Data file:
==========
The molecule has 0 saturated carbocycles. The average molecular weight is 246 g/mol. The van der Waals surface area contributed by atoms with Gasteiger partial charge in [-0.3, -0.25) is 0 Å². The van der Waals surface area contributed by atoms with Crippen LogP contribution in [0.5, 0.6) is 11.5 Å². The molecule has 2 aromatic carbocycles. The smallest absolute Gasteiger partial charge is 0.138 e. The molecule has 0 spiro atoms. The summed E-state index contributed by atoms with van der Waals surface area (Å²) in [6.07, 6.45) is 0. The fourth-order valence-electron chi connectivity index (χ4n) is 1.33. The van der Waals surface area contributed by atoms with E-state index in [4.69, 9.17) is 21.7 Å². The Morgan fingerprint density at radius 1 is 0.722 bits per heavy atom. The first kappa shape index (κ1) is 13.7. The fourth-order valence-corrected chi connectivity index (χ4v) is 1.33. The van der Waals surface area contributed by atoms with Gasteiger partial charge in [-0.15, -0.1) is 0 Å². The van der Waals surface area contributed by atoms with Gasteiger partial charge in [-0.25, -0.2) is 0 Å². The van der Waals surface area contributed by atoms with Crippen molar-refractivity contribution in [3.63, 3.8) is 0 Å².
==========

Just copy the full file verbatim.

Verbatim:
The molecule has 0 saturated carbocycles. The average molecular weight is 246 g/mol. The van der Waals surface area contributed by atoms with Gasteiger partial charge in [-0.3, -0.25) is 0 Å². The van der Waals surface area contributed by atoms with Crippen LogP contribution in [0.5, 0.6) is 11.5 Å². The molecule has 2 aromatic carbocycles. The smallest absolute Gasteiger partial charge is 0.138 e. The molecule has 0 spiro atoms. The summed E-state index contributed by atoms with van der Waals surface area (Å²) in [6.07, 6.45) is 0. The fourth-order valence-electron chi connectivity index (χ4n) is 1.33. The van der Waals surface area contributed by atoms with E-state index in [4.69, 9.17) is 21.7 Å². The Morgan fingerprint density at radius 1 is 0.722 bits per heavy atom. The first kappa shape index (κ1) is 13.7. The fourth-order valence-corrected chi connectivity index (χ4v) is 1.33. The van der Waals surface area contributed by atoms with Gasteiger partial charge in [-0.15, -0.1) is 0 Å². The van der Waals surface area contributed by atoms with Gasteiger partial charge in [-0.25, -0.2) is 0 Å². The van der Waals surface area contributed by atoms with Crippen molar-refractivity contribution in [3.63, 3.8) is 0 Å².